Bangla Surf Girls, directed by Elizabeth D. Costa, this stunning film follows three working-class teenagers in Bangladesh who escape their daily hardships by surfing waves and chasing a thrilling sense of freedom.
Seyran Ateş: Sex, Revolution and Islam, directed by Nefise Özkal Lorentzen, shares the story of Seyran Ateş, a bisexual muslim, practicing lawyer, author, feminist and a Nobel Peace Prize nominee, who is on a mission to revolutionize Islam. As a result of her activism, Ateş has been shot, received fatwas and death threats, and now has to live under constant police protection. Her story is fascinating and her courage is astounding. More here.
Kimmapiiyipitissini: The Meaning of Empathy, directed by Elle–Máijá Tailfeathers, is an intimate portrait of survival, love and the collective work of healing in the Kainai First Nation in southern Alberta, a Blackfoot community facing the impacts of substance use and a drug-poisoning epidemic. Community members active in addiction and recovery, first responders and medical professionals implement harm reduction to save lives. This work is contextualized within the historical and contemporary impacts of settler colonialism. Held in love and hope for the future, the film asks the audience to be a part of a radical and profound change in Tailfeathers’ community. Every Canadian should watch it.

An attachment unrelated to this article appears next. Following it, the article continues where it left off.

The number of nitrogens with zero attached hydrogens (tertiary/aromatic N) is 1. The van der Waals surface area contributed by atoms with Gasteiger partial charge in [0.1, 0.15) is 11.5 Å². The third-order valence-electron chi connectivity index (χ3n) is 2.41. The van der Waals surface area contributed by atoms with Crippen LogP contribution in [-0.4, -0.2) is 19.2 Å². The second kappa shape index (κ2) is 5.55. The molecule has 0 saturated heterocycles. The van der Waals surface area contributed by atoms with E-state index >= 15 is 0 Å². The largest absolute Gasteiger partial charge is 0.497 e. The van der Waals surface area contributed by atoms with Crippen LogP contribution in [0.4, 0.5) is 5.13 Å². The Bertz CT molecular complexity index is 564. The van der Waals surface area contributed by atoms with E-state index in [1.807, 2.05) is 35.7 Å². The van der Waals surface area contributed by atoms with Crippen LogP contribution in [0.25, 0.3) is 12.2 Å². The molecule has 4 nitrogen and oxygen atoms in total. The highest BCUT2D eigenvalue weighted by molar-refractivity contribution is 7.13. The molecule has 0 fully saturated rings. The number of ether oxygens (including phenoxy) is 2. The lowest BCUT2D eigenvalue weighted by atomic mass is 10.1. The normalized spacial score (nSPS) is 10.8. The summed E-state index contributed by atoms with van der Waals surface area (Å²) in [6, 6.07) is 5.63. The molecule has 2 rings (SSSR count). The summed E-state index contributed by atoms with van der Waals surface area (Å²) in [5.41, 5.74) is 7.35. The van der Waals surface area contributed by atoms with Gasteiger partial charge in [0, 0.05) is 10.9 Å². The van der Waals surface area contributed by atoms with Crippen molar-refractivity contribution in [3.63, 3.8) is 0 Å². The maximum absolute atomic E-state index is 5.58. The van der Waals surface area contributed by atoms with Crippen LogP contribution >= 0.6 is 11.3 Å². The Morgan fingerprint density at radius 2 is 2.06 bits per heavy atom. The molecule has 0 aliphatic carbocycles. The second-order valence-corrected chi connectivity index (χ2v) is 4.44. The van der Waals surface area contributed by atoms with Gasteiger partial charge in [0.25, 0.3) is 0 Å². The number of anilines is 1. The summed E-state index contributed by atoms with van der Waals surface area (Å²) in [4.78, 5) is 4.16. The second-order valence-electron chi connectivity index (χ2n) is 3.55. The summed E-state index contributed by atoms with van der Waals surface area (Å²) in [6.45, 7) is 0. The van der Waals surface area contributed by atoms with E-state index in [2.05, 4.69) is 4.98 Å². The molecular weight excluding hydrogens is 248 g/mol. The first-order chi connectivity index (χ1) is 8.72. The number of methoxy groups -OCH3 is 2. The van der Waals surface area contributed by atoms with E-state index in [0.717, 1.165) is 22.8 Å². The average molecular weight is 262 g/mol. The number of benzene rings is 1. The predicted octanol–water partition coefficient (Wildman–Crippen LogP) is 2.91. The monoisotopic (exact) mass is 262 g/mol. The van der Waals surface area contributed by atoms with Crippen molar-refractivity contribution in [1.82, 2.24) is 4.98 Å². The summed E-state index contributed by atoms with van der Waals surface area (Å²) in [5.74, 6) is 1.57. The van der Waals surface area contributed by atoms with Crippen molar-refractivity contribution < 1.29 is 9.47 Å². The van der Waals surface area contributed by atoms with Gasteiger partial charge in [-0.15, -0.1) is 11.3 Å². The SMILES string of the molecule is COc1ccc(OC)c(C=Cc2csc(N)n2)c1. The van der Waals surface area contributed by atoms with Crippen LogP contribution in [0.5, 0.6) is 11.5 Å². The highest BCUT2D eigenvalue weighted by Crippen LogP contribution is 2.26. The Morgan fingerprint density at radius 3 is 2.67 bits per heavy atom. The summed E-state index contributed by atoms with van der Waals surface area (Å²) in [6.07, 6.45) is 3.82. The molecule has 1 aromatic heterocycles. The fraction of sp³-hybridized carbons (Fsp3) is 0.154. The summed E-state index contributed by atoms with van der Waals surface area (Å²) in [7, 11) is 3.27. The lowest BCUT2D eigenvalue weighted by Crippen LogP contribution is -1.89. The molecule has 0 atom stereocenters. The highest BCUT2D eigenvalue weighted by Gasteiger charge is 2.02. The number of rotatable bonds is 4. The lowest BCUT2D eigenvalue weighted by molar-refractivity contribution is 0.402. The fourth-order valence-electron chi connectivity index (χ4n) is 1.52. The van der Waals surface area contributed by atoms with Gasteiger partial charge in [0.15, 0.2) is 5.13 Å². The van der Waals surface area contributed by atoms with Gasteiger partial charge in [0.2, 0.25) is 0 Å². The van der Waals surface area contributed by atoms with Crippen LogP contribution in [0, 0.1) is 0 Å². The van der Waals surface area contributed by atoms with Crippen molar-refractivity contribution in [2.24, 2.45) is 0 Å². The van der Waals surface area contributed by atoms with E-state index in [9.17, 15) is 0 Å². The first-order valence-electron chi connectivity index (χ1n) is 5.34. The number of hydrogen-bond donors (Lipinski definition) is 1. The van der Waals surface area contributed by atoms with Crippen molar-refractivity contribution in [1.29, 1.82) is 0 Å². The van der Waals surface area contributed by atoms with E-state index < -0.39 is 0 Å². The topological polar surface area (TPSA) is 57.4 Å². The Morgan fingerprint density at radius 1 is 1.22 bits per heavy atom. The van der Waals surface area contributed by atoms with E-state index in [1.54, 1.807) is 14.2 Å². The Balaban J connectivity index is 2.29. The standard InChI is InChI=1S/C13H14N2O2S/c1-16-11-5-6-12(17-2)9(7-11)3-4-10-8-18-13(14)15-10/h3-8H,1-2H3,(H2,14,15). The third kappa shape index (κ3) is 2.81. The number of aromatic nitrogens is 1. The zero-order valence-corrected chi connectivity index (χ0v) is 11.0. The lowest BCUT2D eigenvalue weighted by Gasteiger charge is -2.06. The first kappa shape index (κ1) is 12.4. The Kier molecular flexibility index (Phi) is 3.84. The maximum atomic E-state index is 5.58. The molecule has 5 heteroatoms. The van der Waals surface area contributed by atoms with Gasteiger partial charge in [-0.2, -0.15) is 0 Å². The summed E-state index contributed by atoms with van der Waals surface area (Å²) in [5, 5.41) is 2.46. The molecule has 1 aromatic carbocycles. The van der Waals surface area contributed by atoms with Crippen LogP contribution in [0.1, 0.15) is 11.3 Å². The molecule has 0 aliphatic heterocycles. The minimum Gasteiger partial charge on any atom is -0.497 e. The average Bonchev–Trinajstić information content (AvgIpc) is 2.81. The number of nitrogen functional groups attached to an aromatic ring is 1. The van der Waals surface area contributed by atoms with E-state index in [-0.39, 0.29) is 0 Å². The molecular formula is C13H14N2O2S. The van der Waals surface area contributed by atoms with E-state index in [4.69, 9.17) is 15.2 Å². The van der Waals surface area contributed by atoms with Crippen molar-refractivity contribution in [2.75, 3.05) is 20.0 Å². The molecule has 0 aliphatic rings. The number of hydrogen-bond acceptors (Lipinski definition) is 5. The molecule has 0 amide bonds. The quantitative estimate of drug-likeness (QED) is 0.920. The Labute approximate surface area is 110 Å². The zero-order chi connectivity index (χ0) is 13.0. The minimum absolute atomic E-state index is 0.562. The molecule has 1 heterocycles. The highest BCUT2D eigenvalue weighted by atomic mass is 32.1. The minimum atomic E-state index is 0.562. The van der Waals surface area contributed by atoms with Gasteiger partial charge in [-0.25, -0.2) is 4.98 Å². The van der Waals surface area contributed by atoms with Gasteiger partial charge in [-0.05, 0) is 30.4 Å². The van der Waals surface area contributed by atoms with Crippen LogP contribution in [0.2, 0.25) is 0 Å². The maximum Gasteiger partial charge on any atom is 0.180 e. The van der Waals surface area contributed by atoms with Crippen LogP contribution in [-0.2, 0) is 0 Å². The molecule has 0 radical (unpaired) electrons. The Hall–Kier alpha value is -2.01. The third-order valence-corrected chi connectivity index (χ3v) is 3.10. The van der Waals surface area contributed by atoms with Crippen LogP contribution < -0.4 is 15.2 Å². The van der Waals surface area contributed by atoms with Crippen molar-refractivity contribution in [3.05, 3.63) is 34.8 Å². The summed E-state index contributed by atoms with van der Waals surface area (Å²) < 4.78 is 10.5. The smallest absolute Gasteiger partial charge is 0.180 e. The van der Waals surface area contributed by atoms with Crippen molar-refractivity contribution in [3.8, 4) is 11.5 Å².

Writing With Fire, directed by Rintu Thomas is an uplifting tale of the rise of an all-women led newspaper working in the heart of India – in a cluttered news landscape dominated by men, emerges India’s only newspaper run by Dalit (low caste) women. Armed with smartphones, Chief Reporter Mera and her journalists break traditions, be it on the frontlines of India’s biggest issues or within the confines of their ones, redefining what it means to be powerful.
Into Light, directed by Sheona McDonald, is a heartwarming doc captures a season of change as a mother and child navigate the complexities of gender identity together. When a child reveals who they truly are on the inside, how does a parent set aside their own expectations to help them become their most authentic self?
A.rtificial I.mmortality, directed by Ann Shin, will take you deep inside the mysterious world of A.I and features interviews with a variety of experts including Nick Bostrom, author of Superintelligence; Japanese roboticist, Hiroshi Ishiguro; Douglas Rushkoff, author of Team Human; Ben Goertzel, founder of Singularity.net; and Deepak Chopra, who is creating his own A.I. mind twin. While Ann travels the world talking to experts in A.I, this is a human story that explores our drive, our desires, our fears, and asks tough questions about who we are, and what is our essence? Can we be duplicated with artificial intelligence, and if so, what does that mean? Shin’s doc gave us chills and had us sitting up late at night, chatting about the film long after it ended. Read our interview with Ann here.
Where will you start? Get your tickets and settle in for a weekend of learning and inspiration.